As the monologue played over the sound system, I had a flashback to year 2007, during the launch of Dragged. My concerns then were how my family would view me, if they would accept me as a performer; what the audience would think, of my talking, my playing, and the overall performance. My greatest fear then was that I would not deliver what they were all expecting.
While I was backstage, I heard the quiet chatter of the crowd. Then Nasrun stepped up and started talking to the audience, and as I listened, I was barely aware of what was going on. All I heard was the sound of the shutter going off as Vicki took pictures of the band and I, and laughter as Nasrun dished out a funny anecdote but my mind was a complete blank. It was as if my brain went into overload, and froze.
I stepped out into the darkness, not being able to see anybody – and I felt as if I was in my own purple room. I plugged in my guitar, and cracked a joke about how I was delayed because Keyjohan was powdering my nose backstage, and when the audience laughed, I felt home again.
After the Portrait of Fading Faces / Last Man Standing medley, I scanned the crowd, I saw my family, and the people who I knew would be there for me, rain or shine. But those that had helped me before weren’t there any longer. There were also new faces, vague faces, ex-schoolmates and ex-bandmates. The audience was a mix of all ages and colours. And as my eyes moved to the seat beside my brother, which was occupied by my late father during the launch of Dragged, I was surprised to see it filled by my godfather and a father figure to me. And he had brought his whole family with him. He was someone who supported me for my achievements and overlooked my flaws. I was bombarded by a mixture of emotions at that point, and was at a loss for words.
I took deep breaths and as I tried to compose myself, I heard words of encouragement coming from all sides. This heartened me and strengthened my resolve to not break down, because I wanted to give my best to the people who travelled all the way just to watch me perform.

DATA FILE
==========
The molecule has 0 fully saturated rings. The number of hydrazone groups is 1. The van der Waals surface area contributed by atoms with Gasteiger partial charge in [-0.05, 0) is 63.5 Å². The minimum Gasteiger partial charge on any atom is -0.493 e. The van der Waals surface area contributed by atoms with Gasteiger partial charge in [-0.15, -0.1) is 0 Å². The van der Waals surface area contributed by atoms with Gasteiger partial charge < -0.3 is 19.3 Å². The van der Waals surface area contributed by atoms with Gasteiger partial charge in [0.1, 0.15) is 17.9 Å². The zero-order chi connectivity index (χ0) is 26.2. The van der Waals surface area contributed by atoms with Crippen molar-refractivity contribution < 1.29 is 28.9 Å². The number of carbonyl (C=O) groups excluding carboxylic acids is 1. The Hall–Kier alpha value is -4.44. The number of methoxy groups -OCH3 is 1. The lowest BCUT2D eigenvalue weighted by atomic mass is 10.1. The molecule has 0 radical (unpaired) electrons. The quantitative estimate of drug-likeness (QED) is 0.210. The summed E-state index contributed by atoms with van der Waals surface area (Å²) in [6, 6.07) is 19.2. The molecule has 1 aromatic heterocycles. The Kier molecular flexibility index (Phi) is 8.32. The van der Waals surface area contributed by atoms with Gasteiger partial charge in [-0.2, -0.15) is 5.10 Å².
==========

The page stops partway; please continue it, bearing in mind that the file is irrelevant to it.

I mentioned previously that there’s this triangle that represents this journey that I am on. The three sides each correspond to one element – namely passion, family and friends, and fans. The triangle is only whole when all three sides are fused and merged. And this very triangle has been the driving force of my journey, and of the completion of Deeper Than Purple.
It would not have been possible to achieve what I have without my band, my friends (those we were at the launch – and those who weren’t), students, supporters, and most importantly, my family. And for that, I thank them. Each and every one of them had a hand in making me what I am today. As the Palahnuik quote says, “I am the combined effort of everybody I’ve ever known.”
The thing that struck me was how well my team works together. Not just the band, but the crew as well. It’s a myriad of different personalities and characters, and when all the elements come together, the strengths shine through.
During the launch, I had an idea that involved the audience’s participation with egg-shakers during the song Rachel’s Dance. To be honest, the plan almost fell through because I could not find the egg shakers in time. But by some miracle, Keyjohan managed to acquire 50 pieces on Thursday, just 2 days before the launch. I was touched, because he made the effort to get them; and it showed how much he cared. It showed how he felt that it was his responsibility to make things happens, and that he had truly went Deeper Than Purple with me and understood what it means. Sure, it wasn’t the 100 that I had initially hoped for, but 50 were more than enough. I don’t know how he did it, but the fact that he did, was all that mattered. Respect.